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Oscars 2022: And people are still talking about Chris & Will

AMERICAN DIARIES: Amazon is reaching for the stars, but on earth it's entering murky territory
Representational image
Representational image

Suhashini Sarkar   |   Published 09.04.22, 12:15 AM

Starry night

Over 16 million people watched the Oscars 2022, which was a 58 per cent increase from last year. It has been almost two weeks since the actor, Will Smith, physically assaulted the comedian, Chris Rock, but people are still talking about it.


Even before this dramatic incident had occurred, fans took to Twitter to talk about Timothée Chalamet’s red carpet look: a sequinned, black Louis Vuitton suit. This year, sparkling outfits, monochromatic tuxedos, elegant red dresses and pastels ruled the red carpet.

The singer and actor, Lady Gaga, was praised for helping the veteran star, Liza Minnelli, when they were on stage to present the award for the best picture. Minnelli was visibly struggling with the presentation. Lady Gaga stepped in and whispered words of encouragement, which were picked up by the mic. USA Today termed it a ‘tender moment... amid a chaotic Oscars night’.

The Oscars was presented by Regina Hall, Amy Schumer and Wanda Sykes. The event was conducted without hosts for the last three years. The film, Dune, swept the Oscars with the maximum number of awards.

However, the event was overshadowed by the physical confrontation between Smith and Rock, sparking conversations on where comedians should draw the line. It led to further debates about Black men defending Black women.

Polar opposites

MacKenzie Scott, the ex-wife of the founder of Amazon, Jeff Bezos, has given away billions of her personal wealth to philanthropic organizations. Recently, Scott donated $436 million to Habitat for Humanity which will go towards building affordable housing.

Bezos meanwhile has set his eyes skyward and just signed a deal to initiate a project that will build a “network of 3,236 satellites in low Earth orbit, to provide high-speed internet to anywhere in the world”. But Amazon is entering murky territories on earth that may pose a threat to the delivery of goods.

Thousands of Amazon workers from the company’s Staten Island warehouse got together to vote on whether to form a union and decided in its favour by a majority. This development could create a ripple effect and spread to other warehouses. This will impact Amazon’s finances, which relies on an aggressively low-cost business model. Amazon said in a statement that it was “disappointed with the outcome” of the vote.  

Amazon is the second-largest employer in the United States of America and has drawn widespread criticism for its work culture and labour practices. According to The New York Times, Amazon increased its profits by over 200 per cent during the pandemic. This has angered the common people as well as politicians like Bernie Sanders, who are pushing for better labour conditions in the country.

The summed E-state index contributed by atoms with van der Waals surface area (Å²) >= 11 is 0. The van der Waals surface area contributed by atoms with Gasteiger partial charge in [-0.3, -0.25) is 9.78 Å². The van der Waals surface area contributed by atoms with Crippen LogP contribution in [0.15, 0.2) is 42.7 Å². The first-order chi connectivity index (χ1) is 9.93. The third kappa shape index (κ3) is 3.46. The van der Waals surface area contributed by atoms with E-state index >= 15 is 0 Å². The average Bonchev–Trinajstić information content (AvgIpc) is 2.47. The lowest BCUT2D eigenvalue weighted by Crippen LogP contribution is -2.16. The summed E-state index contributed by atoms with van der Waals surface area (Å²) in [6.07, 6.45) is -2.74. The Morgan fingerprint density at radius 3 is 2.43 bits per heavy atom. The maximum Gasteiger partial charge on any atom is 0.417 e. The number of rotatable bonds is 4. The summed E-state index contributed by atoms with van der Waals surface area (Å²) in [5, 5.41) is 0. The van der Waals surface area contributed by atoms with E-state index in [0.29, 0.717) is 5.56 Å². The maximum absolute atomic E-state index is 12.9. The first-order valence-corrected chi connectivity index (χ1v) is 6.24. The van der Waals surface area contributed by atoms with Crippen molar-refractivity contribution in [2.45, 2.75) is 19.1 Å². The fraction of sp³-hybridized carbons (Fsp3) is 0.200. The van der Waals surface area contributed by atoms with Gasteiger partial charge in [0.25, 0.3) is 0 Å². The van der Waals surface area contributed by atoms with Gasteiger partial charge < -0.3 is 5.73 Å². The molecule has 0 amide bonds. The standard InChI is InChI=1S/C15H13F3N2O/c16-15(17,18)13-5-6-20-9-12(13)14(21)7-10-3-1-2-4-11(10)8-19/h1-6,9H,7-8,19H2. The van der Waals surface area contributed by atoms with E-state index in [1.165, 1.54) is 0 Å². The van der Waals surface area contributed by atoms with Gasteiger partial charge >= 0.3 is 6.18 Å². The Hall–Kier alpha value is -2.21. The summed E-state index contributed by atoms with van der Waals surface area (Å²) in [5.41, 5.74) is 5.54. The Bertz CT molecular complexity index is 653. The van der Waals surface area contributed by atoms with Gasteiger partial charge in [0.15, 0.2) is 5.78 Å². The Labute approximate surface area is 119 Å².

Tough battle

Ketanji Brown Jackson, a Harvard-educated federal judge, has been confirmed to the Supreme Court in the US. She is the first Black woman to earn a seat at the apex court. Members of the Senate get together in a room to ask the candidate questions before they vote on the confirmation. The discussions at the hearings for Jackson showed that the Republicans and Democrats are divided on ridiculous grounds.

The Texas senator, Ted Cruz, brought out a book, Antiracist Baby, by Ibram X Kendi, which is taught at Georgetown Day School, a prep school where Jackson serves as a trustee. He insisted that the book claims that babies are racist. Jackson replied that she had not reviewed the book. In fact, many Americans learnt about the book for the first time through Cruz, leading to a huge boost in sales.

The constant, politically-tinged battle of what to teach American children has touched other topics as well. The governor of Florida, Ron DeSantis, has signed into law the parental rights in education bill. It prevents teachers from discussing LGBTQIA+ issues in classrooms from kindergarten through third grade.

Playful mood

In the last two years, April Fools’ pranks had taken a backseat because of the pandemic. This year, several brands were back with their jokes. The peanut butter brand, Skippy, and the grape jelly manufacturer, Welch’s, claimed that they have created the PBJ X Pro, “an all-in-one, Wi-Fi enabled pocket knife designed to streamline the sandwich-making process.” They unabashedly promoted it on social media and even came up with a PB&J sandwich recipe.

Budweiser announced a concept called Budbnb, which they dubbed “the ultimate hotel experience”. It said that people can stay at the famous Clydesdale stable — it is featured in Super Bowl ads — for just $1,876 per night. Honda claimed that it was releasing a new range of front seats for dogs and would later upgrade its facilities to include fishes, hamsters and other animals.

There is contention over the origins of April Fools’ Day, but according to NPR it could date back to the early 16th century.


Hank the Tank, a beloved but mischievous bear, went around causing havoc in the Lake Tahoe region of California. This 500-pound black bear broke into at least 28 homes and stole food and groceries, leading to over 100 phone calls to the police in the past few months. But nobody wanted any harm done. The authorities finally found him at the end of March after he was seen prowling near a Tennessee university. The bear has been relocated to Cherokee National Forest.

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